Hot Brown Honey


Briefs Factory presents Hot Brown Honey 

Six vibrant First Nation women wearing identical shellsuits on a stage dominated by a huge gleaming, pulsating honeycomb hub. Our MC is Busty Beatz  (Kim Bowers) a co-founder of Hot Brown Honey and she is loud and  proud and magnificent towering above everyone astride the honey dome. Below is the other founder, Director and Choreographer Lisa Fa’alafi who I met briefly as I took my seat in the theatre. These women are chatty and welcoming as they stroll  around the aisles before the show. They are upfront and direct, almost immediately the audience is told a collection toward their childcare will be passing through the aisles because as Lisa says The Revolution can not happen without  childcare. 

Suddenly the performance ramps up the energy. I can’t fully hear everything. I’m blinking as the lights flash powerfully on the honeycomb dome. The performers are hi octane and nothing is going to stop them. It’s too loud!! It’s too bright!!! It’s too……DO NOT ADJUST YOUR SET. WAKE UP. GET ON BOARD. ROCK THE BOAT. THIS MAY JUST BE THE TRIP OF YOUR LIFE.

There is zero tolerance of stereotyping as MC Beatz quotes from the 2009 TEDTalk by Chimamanda Ngozi Adichie The Danger of a Single Story. There are no single stories here and this is reinforced by a show that defies any genre. This is burlesque, cabaret, song, beatboxing, hip hop, poetry, hula hooping, aerial silks, sermon and comedy. This is an EVENT and like its orchestrators it cannot be pigeonholed.

This is an intelligent, passionate celebration of womankind in all its colours, shapes and creeds of politics, religion and sexuality. There is a strong burlesque influence running through all aspects of this show. This is burlesque as gender politics defying any attempts at body shaming. Women standing proud and celebrating perfect boobs, giant inflatable  boulder boobs, pussies that may or may not have  seen childbirth, giant padded feline pussies, bodies curvy or lean, skin that gleams or has cellulite or skin blemishes. Women using burlesque to own their own bodies using the frequent vivid costume changes to drive the stories. Fa’alafi describes the experience as the decolonisation of our thoughts and inhibitions. The poet and playwright Maya Angelou was also a burlesque dancer in her early years; and it a very powerful tool of expression and liberation.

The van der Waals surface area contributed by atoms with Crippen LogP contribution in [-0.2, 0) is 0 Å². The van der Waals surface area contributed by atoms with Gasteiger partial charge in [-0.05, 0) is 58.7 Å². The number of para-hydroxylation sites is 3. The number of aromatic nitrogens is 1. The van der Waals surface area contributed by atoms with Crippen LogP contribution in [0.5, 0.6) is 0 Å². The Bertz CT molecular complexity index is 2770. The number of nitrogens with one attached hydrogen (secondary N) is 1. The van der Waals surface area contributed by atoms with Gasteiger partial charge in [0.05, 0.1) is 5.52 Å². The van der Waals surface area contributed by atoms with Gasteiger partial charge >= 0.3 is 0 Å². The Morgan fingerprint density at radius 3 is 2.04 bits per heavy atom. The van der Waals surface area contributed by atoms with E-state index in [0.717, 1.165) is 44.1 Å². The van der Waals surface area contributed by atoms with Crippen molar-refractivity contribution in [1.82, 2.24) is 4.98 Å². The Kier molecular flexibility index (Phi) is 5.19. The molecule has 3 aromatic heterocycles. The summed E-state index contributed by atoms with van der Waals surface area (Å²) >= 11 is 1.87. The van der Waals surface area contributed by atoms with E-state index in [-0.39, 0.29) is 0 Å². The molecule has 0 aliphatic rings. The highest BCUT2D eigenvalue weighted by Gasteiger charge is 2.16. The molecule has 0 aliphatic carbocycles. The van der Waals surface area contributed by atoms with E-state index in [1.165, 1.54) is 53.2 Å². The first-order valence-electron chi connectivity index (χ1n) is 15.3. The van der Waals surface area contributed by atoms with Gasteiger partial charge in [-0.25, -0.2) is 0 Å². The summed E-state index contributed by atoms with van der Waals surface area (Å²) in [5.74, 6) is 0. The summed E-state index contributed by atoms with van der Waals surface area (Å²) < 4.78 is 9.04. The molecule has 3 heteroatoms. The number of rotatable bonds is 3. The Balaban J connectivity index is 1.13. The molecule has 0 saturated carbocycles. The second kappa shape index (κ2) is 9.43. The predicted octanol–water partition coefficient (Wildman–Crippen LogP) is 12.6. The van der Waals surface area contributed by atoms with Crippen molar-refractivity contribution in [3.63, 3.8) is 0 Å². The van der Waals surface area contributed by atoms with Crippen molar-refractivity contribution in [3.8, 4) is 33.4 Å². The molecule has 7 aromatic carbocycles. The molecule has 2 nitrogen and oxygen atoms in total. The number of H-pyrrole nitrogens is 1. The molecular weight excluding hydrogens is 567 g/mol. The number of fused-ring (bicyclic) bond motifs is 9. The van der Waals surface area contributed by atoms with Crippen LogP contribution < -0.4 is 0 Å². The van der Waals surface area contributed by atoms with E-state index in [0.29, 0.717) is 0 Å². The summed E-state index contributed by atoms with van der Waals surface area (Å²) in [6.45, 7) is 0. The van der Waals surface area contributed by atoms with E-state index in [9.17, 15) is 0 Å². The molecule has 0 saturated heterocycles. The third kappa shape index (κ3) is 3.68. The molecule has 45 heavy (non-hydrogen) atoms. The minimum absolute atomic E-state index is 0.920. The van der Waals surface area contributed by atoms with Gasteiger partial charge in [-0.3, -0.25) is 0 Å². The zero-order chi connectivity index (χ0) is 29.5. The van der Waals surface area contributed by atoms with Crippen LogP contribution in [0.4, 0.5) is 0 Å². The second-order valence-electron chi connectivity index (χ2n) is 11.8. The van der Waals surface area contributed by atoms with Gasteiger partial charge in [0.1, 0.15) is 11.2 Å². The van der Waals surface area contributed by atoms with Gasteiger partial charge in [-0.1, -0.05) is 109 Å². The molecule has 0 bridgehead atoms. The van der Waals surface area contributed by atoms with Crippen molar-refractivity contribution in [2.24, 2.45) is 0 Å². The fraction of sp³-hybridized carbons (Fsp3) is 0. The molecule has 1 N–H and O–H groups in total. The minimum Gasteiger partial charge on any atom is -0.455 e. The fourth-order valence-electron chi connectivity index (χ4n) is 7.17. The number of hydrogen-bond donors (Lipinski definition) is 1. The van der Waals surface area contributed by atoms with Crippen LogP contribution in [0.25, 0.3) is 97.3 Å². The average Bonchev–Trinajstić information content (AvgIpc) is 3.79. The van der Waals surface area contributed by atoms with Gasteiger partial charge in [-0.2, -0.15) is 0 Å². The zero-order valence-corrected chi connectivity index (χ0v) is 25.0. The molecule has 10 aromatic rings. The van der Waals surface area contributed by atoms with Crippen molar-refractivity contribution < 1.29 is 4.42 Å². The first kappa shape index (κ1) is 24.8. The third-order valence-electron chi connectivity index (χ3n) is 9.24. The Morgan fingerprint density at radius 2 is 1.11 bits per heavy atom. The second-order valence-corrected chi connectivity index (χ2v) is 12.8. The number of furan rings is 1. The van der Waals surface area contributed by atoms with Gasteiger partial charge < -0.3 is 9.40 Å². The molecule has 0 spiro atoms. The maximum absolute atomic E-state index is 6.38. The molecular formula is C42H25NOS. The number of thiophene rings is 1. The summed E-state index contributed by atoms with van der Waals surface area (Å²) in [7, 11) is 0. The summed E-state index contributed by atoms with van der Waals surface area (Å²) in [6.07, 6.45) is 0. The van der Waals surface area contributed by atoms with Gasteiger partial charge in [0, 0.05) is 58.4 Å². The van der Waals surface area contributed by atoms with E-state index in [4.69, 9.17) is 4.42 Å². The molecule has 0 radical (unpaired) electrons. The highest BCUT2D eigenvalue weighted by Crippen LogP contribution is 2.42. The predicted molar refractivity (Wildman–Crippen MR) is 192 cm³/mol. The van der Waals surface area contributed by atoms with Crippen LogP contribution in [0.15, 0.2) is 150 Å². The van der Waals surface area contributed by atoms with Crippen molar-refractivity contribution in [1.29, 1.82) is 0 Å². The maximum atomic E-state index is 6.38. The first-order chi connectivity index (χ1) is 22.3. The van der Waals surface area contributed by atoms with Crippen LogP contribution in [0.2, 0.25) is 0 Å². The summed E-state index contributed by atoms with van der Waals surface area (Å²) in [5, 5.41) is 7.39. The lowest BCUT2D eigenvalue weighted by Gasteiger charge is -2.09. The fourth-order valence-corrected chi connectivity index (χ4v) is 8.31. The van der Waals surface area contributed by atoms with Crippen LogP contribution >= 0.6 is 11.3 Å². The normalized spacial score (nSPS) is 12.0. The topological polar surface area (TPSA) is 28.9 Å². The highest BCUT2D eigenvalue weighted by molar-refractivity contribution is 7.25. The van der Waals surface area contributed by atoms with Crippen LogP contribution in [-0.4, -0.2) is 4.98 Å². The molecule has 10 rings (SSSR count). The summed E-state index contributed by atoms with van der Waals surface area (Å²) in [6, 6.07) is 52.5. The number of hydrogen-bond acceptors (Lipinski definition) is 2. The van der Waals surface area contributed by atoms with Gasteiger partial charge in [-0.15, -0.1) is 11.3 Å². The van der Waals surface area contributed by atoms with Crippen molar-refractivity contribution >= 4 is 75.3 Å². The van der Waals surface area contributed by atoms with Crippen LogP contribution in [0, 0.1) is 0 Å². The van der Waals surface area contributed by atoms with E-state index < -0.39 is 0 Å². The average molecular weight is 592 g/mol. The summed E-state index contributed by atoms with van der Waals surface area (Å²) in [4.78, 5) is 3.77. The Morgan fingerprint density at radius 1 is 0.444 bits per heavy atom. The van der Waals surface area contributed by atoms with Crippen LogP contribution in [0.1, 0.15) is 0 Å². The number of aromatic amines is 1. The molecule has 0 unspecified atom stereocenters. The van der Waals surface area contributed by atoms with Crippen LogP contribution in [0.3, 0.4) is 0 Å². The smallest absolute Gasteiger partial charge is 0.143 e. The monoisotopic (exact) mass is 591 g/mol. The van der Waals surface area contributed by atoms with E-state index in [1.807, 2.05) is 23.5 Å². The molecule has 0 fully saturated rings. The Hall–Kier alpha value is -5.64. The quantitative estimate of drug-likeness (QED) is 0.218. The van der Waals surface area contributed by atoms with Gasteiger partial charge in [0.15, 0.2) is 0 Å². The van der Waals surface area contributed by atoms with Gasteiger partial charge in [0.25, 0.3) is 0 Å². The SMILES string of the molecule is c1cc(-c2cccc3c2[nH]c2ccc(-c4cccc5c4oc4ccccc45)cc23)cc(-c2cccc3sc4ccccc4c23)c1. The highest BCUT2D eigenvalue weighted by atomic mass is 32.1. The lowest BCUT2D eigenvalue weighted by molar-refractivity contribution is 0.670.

There are group sequences ramming home the message We Are Not Maids. Shellsuits are shed to reveal cheeky Princess Megan t-shirts then shed again to reveal maid costumes. MC Beatz dons a massive Afro for the anthem Don’t Touch My Hair.  Fa’alafi delights with a reverse striptease parodying the fantasies of bare breasted Polynesian maidens in grass skirts. This is no coy blushing maiden or unskilled island girl. Our Lisa is surrounded by leaves but deftly fashions shoes and bags like a fashion forward icon. The glorious voice of ‘Ofa Fotu rips apart the James Brown anthem It’s a Man’s Man’s Man’s World while she wears a stifling costume that clearly alludes to a golliwog doll. Elena Wangurra battles the confines of the Australian flag and triumphantly emerges as a superhero in the vivid colours of the Aboriginal flag. The beat box skills of Hope One pound through the speakers while Crystal Stacey spins hoola hoops with the dexterity that most women multi task. Domestic violence is portrayed in a way that is gut wrenchingly shocking. Crystal Stacey performance was my personal highlight as she escaped violent assault by using aerial silks. Her performance was exquisite and horrifying and incredibly poignant. Literally hanging by a thread this was a truly visceral evocation of desperation, determination and resilience. We do this for the Women who cannot speak. We are taught that silence will save us. But we will make noise.